Big-government economic policies are impoverishing America

A majority of Americans disapprove of what President Obama has done in office. He promised hope and change but delivered disappointment and stagnation. The unemployment rate is stuck at 9.1 percent. The poverty rate is at 15.1 percent, tied for the worst performance since the Census started tracking numbers in 1959. White House policies of class warfare and redistribution are impoverishing America, and the public is starting to feel worked over.

While economic scorekeepers say the recession officially ended in June 2009, few Americans would say they’ve felt much relief. A new study by Gordon Green and John Coder of Sentier Research explains this phenomenon. They found inflation-adjusted median household income fell 6.7 percent from $53,518 in June 2009 to $49,909 in June 2011. That’s on top of the 3.2 percent drop that took place during the official recession period from December 2007 and June 2009. Altogether, the average household lost $5,400 in spending ability - a near 10 percent drop in the standard of living.

One reason for this is that people who have found jobs have had to settle for a pay cut. Princeton University’s Henry Faber found that, on average, when an employee lost a job and then got rehired during the recession, the new position paid 17.5 percent less than the old one. It’s no wonder that confidence levels are low, and Americans, even those with jobs, are being careful with spending.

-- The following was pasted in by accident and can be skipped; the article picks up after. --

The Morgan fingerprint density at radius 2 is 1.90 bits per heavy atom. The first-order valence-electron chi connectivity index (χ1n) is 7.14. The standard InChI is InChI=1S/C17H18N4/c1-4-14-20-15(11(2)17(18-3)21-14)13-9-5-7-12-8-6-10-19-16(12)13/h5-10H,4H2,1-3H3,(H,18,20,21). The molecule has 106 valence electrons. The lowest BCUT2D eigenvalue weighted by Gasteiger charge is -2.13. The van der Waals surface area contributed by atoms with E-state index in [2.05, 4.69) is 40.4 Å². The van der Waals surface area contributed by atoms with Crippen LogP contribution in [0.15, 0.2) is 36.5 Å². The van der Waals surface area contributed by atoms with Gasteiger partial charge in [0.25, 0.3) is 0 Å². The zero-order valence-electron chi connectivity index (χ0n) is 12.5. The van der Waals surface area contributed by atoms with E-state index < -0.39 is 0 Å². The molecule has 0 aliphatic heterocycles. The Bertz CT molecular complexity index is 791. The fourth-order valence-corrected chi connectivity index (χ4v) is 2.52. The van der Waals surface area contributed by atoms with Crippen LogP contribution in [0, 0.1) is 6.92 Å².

Not surprisingly, the biggest decline was found in households where the head is unemployed. Their income fell more than 18 percent. During the recession, the average duration of unemployment increased from 16.6 weeks in December 2007 to a shade over 24 weeks by June 2009. That figure is now 40.5 weeks, the longest it has been in more than six decades. The longer a person is unemployed, the harder it is for him to find a job, as job skills erode and potential employers question whether it might be more prudent to hire someone else without big gaps in their work history.

Mr. Obama’s solution involves having the federal government declare the long-term unemployed a legally protected class. His American Jobs Act would subject businesses to frivolous lawsuits if they decide against hiring someone who has been jobless for an extended time. Doing so would serve as one more disincentive for companies to hire or hold interviews for open positions, making it even harder for the jobless to find work.